[Seaside] [BUG] in IAHtmlParser
Thu, 28 Mar 2002 22:38:05 -0800
Avi Bryant wrote:
> On Fri, 29 Mar 2002, Alain Fischer wrote:
>>I have tried to inspect or explore each of the following line:
>>IAHtmlParser parse: '<span><table></table></span>'
>>IAHtmlParser parse: '<table><tr></tr></table>'
> According to the HTML 4.0 spec, <span> can only contain inline tags, and
> so having a <table> inside a <span> is not legal (<div> is the equivalent
> intended to contain block tags like <table>). This forces the <span> to
> close before the <table> tag.
> The HTML parser Julian wrote for Seaside is pretty strictly conformant -
> this lets it be smart about not requiring close tags everywhere, but it
> does mean that it can do somewhat surprising things with illegal markup.
> One way it could be improved would be to actually throw an error when a
> tag (like span) that requires a close tag doesn't get one (or, as in this
> case, apparently doesn't).
> I imagine this cost you some time, and I apologize - if you stick to
> conformant HTML4, you should be ok in the future.
Yeah, sorry about that. I wouldn't say the parser is strictly compliant
but it ended up being necessary to make it somewhat compliant. The
reason is that in order to allow all the cases that people use all the
time, we would essentially not be able to support valid HTML (even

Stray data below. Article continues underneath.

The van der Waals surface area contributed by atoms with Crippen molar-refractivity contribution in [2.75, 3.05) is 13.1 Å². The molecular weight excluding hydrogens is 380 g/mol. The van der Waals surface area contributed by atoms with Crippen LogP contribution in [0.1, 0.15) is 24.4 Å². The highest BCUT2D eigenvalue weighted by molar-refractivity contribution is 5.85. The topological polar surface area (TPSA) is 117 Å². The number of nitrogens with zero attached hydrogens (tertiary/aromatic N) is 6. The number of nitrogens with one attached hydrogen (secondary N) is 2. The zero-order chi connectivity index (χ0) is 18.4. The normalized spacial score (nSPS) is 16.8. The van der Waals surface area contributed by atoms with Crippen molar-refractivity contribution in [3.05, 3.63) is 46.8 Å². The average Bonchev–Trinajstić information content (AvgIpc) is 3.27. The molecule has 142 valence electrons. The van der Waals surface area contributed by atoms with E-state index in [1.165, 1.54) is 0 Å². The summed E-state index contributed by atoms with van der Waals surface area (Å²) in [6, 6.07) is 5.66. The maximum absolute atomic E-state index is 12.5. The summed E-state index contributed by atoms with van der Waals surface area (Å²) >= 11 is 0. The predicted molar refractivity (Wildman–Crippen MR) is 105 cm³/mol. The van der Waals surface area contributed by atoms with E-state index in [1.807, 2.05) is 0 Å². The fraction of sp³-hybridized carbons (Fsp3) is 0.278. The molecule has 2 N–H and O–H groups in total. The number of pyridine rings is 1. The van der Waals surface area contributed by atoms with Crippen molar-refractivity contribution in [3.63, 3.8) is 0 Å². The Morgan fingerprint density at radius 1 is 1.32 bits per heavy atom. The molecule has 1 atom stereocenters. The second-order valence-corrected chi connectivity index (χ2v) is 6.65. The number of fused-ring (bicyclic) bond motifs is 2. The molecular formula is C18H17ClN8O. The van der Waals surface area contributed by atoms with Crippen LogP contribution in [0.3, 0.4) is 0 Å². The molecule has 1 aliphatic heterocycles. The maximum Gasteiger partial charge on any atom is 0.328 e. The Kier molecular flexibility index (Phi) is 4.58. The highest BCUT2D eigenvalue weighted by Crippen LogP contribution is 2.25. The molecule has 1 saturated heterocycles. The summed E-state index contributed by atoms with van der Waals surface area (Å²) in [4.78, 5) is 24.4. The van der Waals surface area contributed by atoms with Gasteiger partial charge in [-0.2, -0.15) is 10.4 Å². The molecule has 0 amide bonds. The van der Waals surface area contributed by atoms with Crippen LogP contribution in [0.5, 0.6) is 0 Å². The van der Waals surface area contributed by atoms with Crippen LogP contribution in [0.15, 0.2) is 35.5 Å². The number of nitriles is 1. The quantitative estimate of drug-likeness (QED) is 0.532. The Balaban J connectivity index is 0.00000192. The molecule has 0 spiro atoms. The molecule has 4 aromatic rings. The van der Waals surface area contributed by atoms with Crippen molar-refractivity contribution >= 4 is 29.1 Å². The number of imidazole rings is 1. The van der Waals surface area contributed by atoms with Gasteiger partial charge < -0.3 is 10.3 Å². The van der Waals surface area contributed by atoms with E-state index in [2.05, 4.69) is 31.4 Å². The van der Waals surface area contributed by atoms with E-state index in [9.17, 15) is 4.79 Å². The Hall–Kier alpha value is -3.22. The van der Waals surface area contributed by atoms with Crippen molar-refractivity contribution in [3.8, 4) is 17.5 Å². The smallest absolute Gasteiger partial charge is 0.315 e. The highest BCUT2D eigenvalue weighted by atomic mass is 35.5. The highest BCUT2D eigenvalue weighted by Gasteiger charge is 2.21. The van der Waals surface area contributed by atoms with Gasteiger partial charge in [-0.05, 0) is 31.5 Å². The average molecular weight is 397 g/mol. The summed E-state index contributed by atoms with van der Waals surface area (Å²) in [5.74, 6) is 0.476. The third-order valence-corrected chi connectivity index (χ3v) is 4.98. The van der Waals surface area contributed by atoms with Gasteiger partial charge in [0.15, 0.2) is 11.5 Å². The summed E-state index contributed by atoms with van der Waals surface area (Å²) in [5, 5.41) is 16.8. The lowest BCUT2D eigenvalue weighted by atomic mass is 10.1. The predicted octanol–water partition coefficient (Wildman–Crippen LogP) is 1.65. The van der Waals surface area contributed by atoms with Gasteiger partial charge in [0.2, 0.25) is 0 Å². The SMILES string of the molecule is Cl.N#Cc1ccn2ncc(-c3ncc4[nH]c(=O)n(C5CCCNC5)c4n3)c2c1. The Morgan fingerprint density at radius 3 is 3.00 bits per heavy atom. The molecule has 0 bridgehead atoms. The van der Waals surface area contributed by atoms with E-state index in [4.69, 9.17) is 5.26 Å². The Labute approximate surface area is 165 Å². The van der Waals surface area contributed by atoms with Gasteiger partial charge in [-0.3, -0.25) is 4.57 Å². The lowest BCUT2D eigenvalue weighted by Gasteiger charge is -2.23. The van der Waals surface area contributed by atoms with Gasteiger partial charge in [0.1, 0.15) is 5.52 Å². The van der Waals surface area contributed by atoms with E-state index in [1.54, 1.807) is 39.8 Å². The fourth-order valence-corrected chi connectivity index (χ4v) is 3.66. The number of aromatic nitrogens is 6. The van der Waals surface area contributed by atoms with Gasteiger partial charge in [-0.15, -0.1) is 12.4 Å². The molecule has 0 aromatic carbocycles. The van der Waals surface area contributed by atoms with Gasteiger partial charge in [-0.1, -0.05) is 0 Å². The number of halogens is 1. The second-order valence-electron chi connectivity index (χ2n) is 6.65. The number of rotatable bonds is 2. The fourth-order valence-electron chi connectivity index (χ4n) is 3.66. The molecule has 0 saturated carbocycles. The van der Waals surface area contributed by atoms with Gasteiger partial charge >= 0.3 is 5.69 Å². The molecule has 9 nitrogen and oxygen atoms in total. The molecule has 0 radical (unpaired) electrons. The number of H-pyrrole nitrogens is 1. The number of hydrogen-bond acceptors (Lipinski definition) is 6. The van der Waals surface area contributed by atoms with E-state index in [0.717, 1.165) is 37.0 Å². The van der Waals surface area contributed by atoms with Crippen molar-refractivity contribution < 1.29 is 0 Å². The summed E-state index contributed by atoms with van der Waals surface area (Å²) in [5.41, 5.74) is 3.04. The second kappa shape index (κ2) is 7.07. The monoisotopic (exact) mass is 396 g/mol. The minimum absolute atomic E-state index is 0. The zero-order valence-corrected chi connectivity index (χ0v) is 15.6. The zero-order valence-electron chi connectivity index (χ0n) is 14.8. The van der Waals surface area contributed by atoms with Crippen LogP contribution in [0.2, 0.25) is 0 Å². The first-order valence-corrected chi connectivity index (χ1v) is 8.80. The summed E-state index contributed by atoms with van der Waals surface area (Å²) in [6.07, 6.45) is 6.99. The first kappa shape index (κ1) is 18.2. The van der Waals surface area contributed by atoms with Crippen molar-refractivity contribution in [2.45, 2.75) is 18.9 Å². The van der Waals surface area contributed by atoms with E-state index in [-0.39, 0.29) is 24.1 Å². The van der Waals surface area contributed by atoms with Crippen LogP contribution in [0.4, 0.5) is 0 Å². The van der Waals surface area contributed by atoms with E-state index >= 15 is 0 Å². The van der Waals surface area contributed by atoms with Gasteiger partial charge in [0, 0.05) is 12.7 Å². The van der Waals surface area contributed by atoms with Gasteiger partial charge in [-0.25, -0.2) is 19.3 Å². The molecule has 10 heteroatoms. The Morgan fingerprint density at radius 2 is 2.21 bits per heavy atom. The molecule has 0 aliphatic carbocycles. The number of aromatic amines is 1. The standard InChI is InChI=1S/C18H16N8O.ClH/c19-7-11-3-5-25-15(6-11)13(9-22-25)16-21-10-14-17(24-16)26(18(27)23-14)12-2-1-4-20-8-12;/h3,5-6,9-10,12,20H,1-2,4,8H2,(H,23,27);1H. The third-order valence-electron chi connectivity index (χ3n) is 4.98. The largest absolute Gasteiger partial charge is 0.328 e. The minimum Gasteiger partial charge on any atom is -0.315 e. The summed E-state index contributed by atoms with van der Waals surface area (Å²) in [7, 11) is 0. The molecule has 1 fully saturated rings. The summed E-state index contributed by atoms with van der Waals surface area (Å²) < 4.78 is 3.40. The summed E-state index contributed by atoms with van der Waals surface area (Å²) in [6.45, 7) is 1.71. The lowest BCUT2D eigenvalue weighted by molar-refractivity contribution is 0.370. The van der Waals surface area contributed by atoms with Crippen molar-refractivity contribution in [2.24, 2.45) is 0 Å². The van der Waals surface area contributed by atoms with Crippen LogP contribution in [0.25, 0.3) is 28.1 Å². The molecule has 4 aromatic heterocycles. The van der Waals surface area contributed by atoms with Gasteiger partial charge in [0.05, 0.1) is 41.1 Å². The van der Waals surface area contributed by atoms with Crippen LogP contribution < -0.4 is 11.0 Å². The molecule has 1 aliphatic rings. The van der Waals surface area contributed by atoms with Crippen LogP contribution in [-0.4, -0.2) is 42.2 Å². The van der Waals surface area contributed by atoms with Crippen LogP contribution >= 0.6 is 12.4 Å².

though it is probably never used).
The problem is, frankly that the HTML spec is insane! There are
ridiculous combinations of only allowing certain tags within others and
implicitly closing tags for you. This implicit closing is most of the
reason why I had to enforce some of the rules about what tags can be
contained inside others. This is why most people never use </p> or
</li> allowing them to be closed implicitly be the next non-inline tag
(usually the next <p> or <li> in these cases).
But it sucks. XML is often overused but in this case, HTML so wants to
be XML anyway I wish browser developers would hurry up and start adding
support for XHTML so I can start writing my webpages with it.
Again, sorry for the problems. It certainly isn't my goal to have a web
application server enforce the HTML spec for you (that should be the
browser's job) but unfortunately a loose spec and loose, loose, loose
browser implementations have made writing a parser rather difficult. I
don't want to implement a complete knowledge of every way every tag
could be used. :( I tried to keep it loose where possible but... what
can I say?
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